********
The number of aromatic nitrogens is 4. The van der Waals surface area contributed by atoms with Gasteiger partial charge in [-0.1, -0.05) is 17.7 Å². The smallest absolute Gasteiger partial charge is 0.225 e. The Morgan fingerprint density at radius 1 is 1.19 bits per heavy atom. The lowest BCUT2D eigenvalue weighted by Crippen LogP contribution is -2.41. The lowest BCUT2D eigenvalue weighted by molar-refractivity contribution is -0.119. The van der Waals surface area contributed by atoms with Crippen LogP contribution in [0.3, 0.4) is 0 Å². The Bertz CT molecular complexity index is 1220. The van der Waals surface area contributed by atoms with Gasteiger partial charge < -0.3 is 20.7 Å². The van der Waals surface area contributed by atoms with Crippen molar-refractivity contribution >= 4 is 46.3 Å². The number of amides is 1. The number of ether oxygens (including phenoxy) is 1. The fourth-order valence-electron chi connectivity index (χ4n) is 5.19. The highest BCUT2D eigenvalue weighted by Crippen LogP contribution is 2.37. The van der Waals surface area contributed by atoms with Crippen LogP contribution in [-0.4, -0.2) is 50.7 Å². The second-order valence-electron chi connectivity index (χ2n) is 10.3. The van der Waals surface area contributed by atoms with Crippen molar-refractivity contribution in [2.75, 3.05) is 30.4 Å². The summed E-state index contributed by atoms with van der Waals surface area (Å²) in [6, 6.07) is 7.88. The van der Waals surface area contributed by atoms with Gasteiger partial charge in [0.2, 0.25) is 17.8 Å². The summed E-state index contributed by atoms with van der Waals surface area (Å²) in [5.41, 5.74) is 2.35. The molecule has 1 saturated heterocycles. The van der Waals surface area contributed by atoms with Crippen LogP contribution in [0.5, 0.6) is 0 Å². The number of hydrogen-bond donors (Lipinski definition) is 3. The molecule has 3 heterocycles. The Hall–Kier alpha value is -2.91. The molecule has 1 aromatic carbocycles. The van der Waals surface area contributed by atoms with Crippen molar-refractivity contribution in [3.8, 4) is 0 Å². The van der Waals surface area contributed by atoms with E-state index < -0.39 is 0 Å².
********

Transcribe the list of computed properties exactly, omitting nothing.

The number of aromatic nitrogens is 4. The van der Waals surface area contributed by atoms with Gasteiger partial charge in [-0.1, -0.05) is 17.7 Å². The smallest absolute Gasteiger partial charge is 0.225 e. The Morgan fingerprint density at radius 1 is 1.19 bits per heavy atom. The lowest BCUT2D eigenvalue weighted by Crippen LogP contribution is -2.41. The lowest BCUT2D eigenvalue weighted by molar-refractivity contribution is -0.119. The van der Waals surface area contributed by atoms with Crippen LogP contribution in [0.3, 0.4) is 0 Å². The Bertz CT molecular complexity index is 1220. The van der Waals surface area contributed by atoms with Gasteiger partial charge < -0.3 is 20.7 Å². The van der Waals surface area contributed by atoms with Crippen molar-refractivity contribution >= 4 is 46.3 Å². The number of amides is 1. The number of ether oxygens (including phenoxy) is 1. The fourth-order valence-electron chi connectivity index (χ4n) is 5.19. The highest BCUT2D eigenvalue weighted by Crippen LogP contribution is 2.37. The van der Waals surface area contributed by atoms with Crippen LogP contribution in [-0.4, -0.2) is 50.7 Å². The second-order valence-electron chi connectivity index (χ2n) is 10.3. The van der Waals surface area contributed by atoms with Crippen molar-refractivity contribution in [2.75, 3.05) is 30.4 Å². The summed E-state index contributed by atoms with van der Waals surface area (Å²) in [6, 6.07) is 7.88. The van der Waals surface area contributed by atoms with Gasteiger partial charge in [0.2, 0.25) is 17.8 Å². The summed E-state index contributed by atoms with van der Waals surface area (Å²) in [5.41, 5.74) is 2.35. The molecule has 1 saturated heterocycles. The van der Waals surface area contributed by atoms with Crippen LogP contribution in [0.5, 0.6) is 0 Å². The number of hydrogen-bond donors (Lipinski definition) is 3. The molecule has 3 heterocycles. The Hall–Kier alpha value is -2.91. The molecule has 1 aromatic carbocycles. The van der Waals surface area contributed by atoms with Crippen molar-refractivity contribution in [3.8, 4) is 0 Å². The van der Waals surface area contributed by atoms with E-state index < -0.39 is 0 Å².